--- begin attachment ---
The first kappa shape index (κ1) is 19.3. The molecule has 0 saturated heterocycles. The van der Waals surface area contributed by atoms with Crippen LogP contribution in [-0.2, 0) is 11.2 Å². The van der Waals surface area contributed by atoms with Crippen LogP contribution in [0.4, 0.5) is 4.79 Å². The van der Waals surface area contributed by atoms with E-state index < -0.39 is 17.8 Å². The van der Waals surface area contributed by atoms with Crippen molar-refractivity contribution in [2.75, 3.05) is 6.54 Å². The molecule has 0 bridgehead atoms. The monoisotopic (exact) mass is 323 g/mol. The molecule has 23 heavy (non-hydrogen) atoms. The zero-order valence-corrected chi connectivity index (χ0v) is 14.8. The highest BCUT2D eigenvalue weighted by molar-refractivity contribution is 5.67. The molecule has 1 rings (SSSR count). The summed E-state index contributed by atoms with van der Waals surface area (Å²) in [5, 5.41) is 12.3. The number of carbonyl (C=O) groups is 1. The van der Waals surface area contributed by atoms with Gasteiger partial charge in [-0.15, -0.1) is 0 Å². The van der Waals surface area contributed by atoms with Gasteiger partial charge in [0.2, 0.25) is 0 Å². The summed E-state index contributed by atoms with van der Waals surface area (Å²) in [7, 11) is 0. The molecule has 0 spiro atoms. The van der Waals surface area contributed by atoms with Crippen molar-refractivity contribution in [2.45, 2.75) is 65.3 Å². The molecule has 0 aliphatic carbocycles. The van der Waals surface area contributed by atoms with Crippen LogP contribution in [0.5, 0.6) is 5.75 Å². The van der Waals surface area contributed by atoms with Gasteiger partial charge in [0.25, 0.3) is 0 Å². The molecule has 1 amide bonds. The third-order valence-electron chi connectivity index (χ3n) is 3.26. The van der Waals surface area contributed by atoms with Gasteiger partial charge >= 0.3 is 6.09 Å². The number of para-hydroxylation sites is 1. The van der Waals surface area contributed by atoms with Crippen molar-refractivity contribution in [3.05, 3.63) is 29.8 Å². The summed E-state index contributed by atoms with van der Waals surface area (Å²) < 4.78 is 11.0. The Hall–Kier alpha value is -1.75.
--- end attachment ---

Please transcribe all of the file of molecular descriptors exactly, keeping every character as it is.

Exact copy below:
The first kappa shape index (κ1) is 19.3. The molecule has 0 saturated heterocycles. The van der Waals surface area contributed by atoms with Crippen LogP contribution in [-0.2, 0) is 11.2 Å². The van der Waals surface area contributed by atoms with Crippen LogP contribution in [0.4, 0.5) is 4.79 Å². The van der Waals surface area contributed by atoms with E-state index < -0.39 is 17.8 Å². The van der Waals surface area contributed by atoms with Crippen molar-refractivity contribution in [2.75, 3.05) is 6.54 Å². The molecule has 0 bridgehead atoms. The monoisotopic (exact) mass is 323 g/mol. The molecule has 23 heavy (non-hydrogen) atoms. The zero-order valence-corrected chi connectivity index (χ0v) is 14.8. The highest BCUT2D eigenvalue weighted by molar-refractivity contribution is 5.67. The molecule has 1 rings (SSSR count). The summed E-state index contributed by atoms with van der Waals surface area (Å²) in [5, 5.41) is 12.3. The number of carbonyl (C=O) groups is 1. The van der Waals surface area contributed by atoms with Gasteiger partial charge in [-0.15, -0.1) is 0 Å². The van der Waals surface area contributed by atoms with Gasteiger partial charge in [0.2, 0.25) is 0 Å². The summed E-state index contributed by atoms with van der Waals surface area (Å²) in [7, 11) is 0. The molecule has 0 spiro atoms. The van der Waals surface area contributed by atoms with Crippen molar-refractivity contribution in [2.45, 2.75) is 65.3 Å². The molecule has 0 aliphatic carbocycles. The van der Waals surface area contributed by atoms with Crippen LogP contribution in [0.5, 0.6) is 5.75 Å². The van der Waals surface area contributed by atoms with Gasteiger partial charge in [0.25, 0.3) is 0 Å². The molecule has 1 amide bonds. The third-order valence-electron chi connectivity index (χ3n) is 3.26. The van der Waals surface area contributed by atoms with Gasteiger partial charge >= 0.3 is 6.09 Å². The number of para-hydroxylation sites is 1. The van der Waals surface area contributed by atoms with Crippen molar-refractivity contribution in [3.05, 3.63) is 29.8 Å². The summed E-state index contributed by atoms with van der Waals surface area (Å²) < 4.78 is 11.0. The Hall–Kier alpha value is -1.75.